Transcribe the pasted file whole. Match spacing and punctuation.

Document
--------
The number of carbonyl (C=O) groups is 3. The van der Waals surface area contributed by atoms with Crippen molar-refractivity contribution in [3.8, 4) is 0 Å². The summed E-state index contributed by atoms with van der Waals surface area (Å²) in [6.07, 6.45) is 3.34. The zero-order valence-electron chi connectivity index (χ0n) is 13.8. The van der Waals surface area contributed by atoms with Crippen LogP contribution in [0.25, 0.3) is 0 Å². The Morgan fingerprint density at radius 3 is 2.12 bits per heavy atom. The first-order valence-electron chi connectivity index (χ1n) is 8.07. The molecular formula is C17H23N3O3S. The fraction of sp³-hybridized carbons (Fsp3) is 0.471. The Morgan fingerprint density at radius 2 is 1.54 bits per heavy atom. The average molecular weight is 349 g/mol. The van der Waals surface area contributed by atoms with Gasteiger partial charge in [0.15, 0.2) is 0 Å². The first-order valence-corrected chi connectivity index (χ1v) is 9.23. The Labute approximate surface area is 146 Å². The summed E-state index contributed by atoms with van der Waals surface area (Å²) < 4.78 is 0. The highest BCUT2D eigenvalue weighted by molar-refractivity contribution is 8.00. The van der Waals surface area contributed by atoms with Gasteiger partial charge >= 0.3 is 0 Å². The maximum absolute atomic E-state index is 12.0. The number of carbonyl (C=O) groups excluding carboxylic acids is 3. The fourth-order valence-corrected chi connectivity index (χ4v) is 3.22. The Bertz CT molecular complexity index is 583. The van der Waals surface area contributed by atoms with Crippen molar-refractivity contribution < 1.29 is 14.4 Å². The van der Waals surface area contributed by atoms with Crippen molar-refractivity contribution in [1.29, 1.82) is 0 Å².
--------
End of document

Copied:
The number of carbonyl (C=O) groups is 3. The van der Waals surface area contributed by atoms with Crippen molar-refractivity contribution in [3.8, 4) is 0 Å². The summed E-state index contributed by atoms with van der Waals surface area (Å²) in [6.07, 6.45) is 3.34. The zero-order valence-electron chi connectivity index (χ0n) is 13.8. The van der Waals surface area contributed by atoms with Crippen LogP contribution in [0.25, 0.3) is 0 Å². The Morgan fingerprint density at radius 3 is 2.12 bits per heavy atom. The first-order valence-electron chi connectivity index (χ1n) is 8.07. The molecular formula is C17H23N3O3S. The fraction of sp³-hybridized carbons (Fsp3) is 0.471. The Morgan fingerprint density at radius 2 is 1.54 bits per heavy atom. The average molecular weight is 349 g/mol. The van der Waals surface area contributed by atoms with Gasteiger partial charge in [0.15, 0.2) is 0 Å². The first-order valence-corrected chi connectivity index (χ1v) is 9.23. The Labute approximate surface area is 146 Å². The summed E-state index contributed by atoms with van der Waals surface area (Å²) < 4.78 is 0. The highest BCUT2D eigenvalue weighted by molar-refractivity contribution is 8.00. The van der Waals surface area contributed by atoms with Gasteiger partial charge >= 0.3 is 0 Å². The maximum absolute atomic E-state index is 12.0. The number of carbonyl (C=O) groups excluding carboxylic acids is 3. The fourth-order valence-corrected chi connectivity index (χ4v) is 3.22. The Bertz CT molecular complexity index is 583. The van der Waals surface area contributed by atoms with Crippen molar-refractivity contribution < 1.29 is 14.4 Å². The van der Waals surface area contributed by atoms with Crippen molar-refractivity contribution in [1.29, 1.82) is 0 Å².